7. freshie

    freshie New Member

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    will do, already been keeping a little list of what songs screw up to check against on my pc. at first i thought maybe it was a virus or something screwed up with my pc, since currently i keep getting a message that a system fan has stopped/restarted non stop on my pc at home, had to turn off intel active monitoring because of it. I wasn't sure if maybe in transferring the files to the flash drive if the pc froze for a second and thats why the song came over corrupted. I'll try this out and see what happens and post up.

    one question though, what is the difference between fat & fat32 and your files. Like if my pc is fat32, and a drive is just fat (lol this sounds funny) does it have any effect on files?
     
  8. crontab

    crontab (uid = 0)

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    please shut the fuck up. you are so fucking annoying.
     
  9. MrBrotato

    MrBrotato New Member

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    :ugh:

    He's right.
     
  10. deusexaethera

    deusexaethera OT Supporter

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    Your PC's hard drive almost certainly uses NTFS, a Windows-specific file system that is much more protected against data corruption than the older FAT32 and FAT16 file systems. That really doesn't affect whether your computer can read FAT file systems though; see, if you ignore advanced features like encryption and journaling and whatnot, the only difference between file systems is the way the table of contents is encoded -- if you know the code, you can read the table of contents, and like I said before, any computer you're likely to see in your life will know how to read FAT16 and FAT32 disks.
     
  11. crontab

    crontab (uid = 0)

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    Explain to me the concept of "hardwired" pertaining to flash memory and how fragmentation of data doesn't affect these so-called hardwired devices as "MUCH".

    -tony72
     
  12. deusexaethera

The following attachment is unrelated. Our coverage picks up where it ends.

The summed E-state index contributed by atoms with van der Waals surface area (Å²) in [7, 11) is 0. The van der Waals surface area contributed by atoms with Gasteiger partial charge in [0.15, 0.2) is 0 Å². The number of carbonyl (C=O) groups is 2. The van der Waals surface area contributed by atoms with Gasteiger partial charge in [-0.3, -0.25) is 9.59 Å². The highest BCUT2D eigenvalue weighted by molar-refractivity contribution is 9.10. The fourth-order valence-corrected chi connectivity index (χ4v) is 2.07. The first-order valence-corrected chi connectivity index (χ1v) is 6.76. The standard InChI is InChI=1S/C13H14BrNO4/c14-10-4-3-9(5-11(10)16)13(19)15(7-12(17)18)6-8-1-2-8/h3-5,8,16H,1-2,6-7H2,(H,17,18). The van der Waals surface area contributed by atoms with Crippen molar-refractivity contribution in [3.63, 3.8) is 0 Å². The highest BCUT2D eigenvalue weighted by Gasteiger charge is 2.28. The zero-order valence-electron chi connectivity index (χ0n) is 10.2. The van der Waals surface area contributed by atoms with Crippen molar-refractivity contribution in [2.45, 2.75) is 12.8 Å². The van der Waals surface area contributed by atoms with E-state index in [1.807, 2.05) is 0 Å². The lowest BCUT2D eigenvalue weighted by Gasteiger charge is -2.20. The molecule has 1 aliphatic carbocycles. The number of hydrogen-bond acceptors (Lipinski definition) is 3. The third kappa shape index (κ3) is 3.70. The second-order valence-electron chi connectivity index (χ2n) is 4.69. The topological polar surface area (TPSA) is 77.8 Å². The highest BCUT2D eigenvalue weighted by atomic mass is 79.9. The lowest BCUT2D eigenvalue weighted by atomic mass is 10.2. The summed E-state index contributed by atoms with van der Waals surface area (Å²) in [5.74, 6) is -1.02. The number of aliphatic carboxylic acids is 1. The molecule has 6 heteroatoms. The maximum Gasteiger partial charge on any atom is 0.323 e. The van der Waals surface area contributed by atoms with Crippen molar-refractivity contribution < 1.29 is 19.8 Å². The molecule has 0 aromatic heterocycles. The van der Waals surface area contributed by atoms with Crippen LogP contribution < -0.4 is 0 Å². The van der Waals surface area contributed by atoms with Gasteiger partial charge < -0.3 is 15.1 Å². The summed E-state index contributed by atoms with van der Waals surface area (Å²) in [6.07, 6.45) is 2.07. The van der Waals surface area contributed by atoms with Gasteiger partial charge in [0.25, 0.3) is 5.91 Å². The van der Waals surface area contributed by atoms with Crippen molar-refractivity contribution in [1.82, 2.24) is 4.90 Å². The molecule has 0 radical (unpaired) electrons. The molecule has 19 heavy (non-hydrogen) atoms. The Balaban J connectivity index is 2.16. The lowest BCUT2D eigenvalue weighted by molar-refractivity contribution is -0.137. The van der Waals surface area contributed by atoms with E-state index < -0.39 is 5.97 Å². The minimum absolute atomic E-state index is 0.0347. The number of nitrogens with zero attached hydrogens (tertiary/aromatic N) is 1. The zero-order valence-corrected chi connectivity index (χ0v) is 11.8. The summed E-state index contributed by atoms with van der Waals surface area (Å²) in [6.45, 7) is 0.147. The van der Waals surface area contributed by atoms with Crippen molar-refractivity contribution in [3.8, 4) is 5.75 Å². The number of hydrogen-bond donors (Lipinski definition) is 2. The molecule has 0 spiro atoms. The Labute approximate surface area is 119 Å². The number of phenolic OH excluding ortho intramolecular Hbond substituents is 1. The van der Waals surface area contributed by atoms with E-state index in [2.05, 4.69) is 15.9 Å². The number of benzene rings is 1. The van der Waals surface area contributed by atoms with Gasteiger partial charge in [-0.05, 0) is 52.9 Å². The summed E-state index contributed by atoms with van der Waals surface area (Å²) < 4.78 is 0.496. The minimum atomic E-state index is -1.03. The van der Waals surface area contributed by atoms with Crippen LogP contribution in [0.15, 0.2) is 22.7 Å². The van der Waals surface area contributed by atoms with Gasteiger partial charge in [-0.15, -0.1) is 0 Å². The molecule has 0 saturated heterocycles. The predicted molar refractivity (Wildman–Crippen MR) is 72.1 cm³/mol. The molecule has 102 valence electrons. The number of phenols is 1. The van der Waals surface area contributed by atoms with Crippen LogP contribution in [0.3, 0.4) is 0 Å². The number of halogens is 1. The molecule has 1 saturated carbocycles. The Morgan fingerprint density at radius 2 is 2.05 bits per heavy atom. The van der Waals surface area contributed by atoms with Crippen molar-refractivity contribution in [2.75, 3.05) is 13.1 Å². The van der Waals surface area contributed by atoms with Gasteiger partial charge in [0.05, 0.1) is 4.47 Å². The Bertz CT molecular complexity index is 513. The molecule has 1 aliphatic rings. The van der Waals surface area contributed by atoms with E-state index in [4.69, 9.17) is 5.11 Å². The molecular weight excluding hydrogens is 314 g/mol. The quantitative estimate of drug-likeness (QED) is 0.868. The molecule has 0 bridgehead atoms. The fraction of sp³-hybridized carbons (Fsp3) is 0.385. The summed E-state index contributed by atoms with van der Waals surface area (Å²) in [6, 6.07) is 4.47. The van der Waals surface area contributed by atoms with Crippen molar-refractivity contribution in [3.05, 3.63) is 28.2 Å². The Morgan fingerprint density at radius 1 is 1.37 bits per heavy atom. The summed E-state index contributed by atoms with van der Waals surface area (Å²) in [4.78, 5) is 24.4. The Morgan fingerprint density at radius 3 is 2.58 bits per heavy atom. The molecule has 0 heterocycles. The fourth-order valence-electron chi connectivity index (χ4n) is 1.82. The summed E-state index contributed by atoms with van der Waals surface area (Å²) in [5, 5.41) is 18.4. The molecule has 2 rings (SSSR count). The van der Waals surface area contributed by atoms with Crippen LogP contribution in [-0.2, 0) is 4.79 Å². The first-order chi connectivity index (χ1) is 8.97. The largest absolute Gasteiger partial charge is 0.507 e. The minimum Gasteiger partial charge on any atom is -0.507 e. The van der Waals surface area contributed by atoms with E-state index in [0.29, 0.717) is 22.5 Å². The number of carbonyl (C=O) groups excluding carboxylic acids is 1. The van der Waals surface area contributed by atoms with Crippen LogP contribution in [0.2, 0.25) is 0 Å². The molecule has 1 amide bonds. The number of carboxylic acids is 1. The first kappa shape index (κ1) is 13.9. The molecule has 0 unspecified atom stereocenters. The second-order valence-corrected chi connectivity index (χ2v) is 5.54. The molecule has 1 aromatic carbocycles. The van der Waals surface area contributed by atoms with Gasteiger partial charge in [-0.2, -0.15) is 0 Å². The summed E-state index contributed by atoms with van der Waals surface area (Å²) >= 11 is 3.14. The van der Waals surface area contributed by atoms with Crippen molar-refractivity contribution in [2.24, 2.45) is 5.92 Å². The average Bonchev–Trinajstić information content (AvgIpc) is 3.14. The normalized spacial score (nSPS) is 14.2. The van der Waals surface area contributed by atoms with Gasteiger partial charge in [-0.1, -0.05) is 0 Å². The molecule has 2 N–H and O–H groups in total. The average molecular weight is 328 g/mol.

deusexaethera OT Supporter

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    Because, to retrieve data from memory, all you have to do is request data from address x and it will be queried and delivered by the memory controller -- whereas to retrieve data from a disk, the OS may still only have to request data from address x, but the disk will have to line up its moving parts before it can read the data.

    With a lightly-fragmented filesystem the difference will be negligible because hard drives have higher throughput compared to flash memory, and that will make up for the longer seek time once data starts streaming, but with a heavily-fragmented filesystem, the difference between a few thousand (or million) data accesses that take 10ns apiece as opposed to 10ms apiece will become apparent in short order.

    And yes, I'm assuming that each storage medium is being used by a single-user system, because that's the situation that the OP is almost certainly in.
     
  13. crontab

    crontab (uid = 0)

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    Wow. Here we go yet again. Where's hardwiring come into play? You sure do know how to talk, without any knowledge on the subject I may add, but sure can talk. Like a lawyer. Like your father. Take some generic assumptions and basic logic from a wiki or a class and make it sound fancy.

    If I spewed this crap at SNIA, I be the laughing stock of the world and be out of a job.

    Anyway, tony72 > you.
     
  14. deusexaethera

    deusexaethera OT Supporter

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    Hardwiring comes into play because it reduces the seek time for each disk access to virtually nothing -- on a flash drive, there are no spinning platters and no readers that have to be aligned before data can be read, all of the medium is accessible at the exact same time, so the only penalty for reading fragmented files is the extra time it takes to request data from multiple blocks on the medium instead of one contiguous block.

    How does it really perform then, if not the way I say it does? Since you know better, that is. :jerkit:
     
  15. crontab

    crontab (uid = 0)

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    Awesome, thanks. The more you know.

    I don't know, I just listen to you since you like to talk so much.

    Again, tony72 > you.